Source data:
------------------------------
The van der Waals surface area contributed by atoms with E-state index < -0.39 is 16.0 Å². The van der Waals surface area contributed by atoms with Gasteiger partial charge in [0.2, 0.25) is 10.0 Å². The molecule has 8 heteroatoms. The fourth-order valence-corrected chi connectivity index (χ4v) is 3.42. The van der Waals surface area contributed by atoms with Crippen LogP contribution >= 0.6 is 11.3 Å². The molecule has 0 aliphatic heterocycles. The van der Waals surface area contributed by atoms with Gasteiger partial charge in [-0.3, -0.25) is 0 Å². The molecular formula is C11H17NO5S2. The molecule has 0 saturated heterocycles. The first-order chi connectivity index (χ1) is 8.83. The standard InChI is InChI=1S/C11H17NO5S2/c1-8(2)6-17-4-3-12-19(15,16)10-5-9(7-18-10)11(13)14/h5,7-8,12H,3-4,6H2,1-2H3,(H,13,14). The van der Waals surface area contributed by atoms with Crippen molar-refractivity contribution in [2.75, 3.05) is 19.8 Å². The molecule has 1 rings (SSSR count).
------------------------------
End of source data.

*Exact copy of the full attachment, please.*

The van der Waals surface area contributed by atoms with E-state index < -0.39 is 16.0 Å². The van der Waals surface area contributed by atoms with Gasteiger partial charge in [0.2, 0.25) is 10.0 Å². The molecule has 8 heteroatoms. The fourth-order valence-corrected chi connectivity index (χ4v) is 3.42. The van der Waals surface area contributed by atoms with Crippen LogP contribution >= 0.6 is 11.3 Å². The molecule has 0 aliphatic heterocycles. The van der Waals surface area contributed by atoms with Gasteiger partial charge in [-0.3, -0.25) is 0 Å². The molecular formula is C11H17NO5S2. The molecule has 0 saturated heterocycles. The first-order chi connectivity index (χ1) is 8.83. The standard InChI is InChI=1S/C11H17NO5S2/c1-8(2)6-17-4-3-12-19(15,16)10-5-9(7-18-10)11(13)14/h5,7-8,12H,3-4,6H2,1-2H3,(H,13,14). The van der Waals surface area contributed by atoms with Crippen molar-refractivity contribution in [2.75, 3.05) is 19.8 Å². The molecule has 1 rings (SSSR count).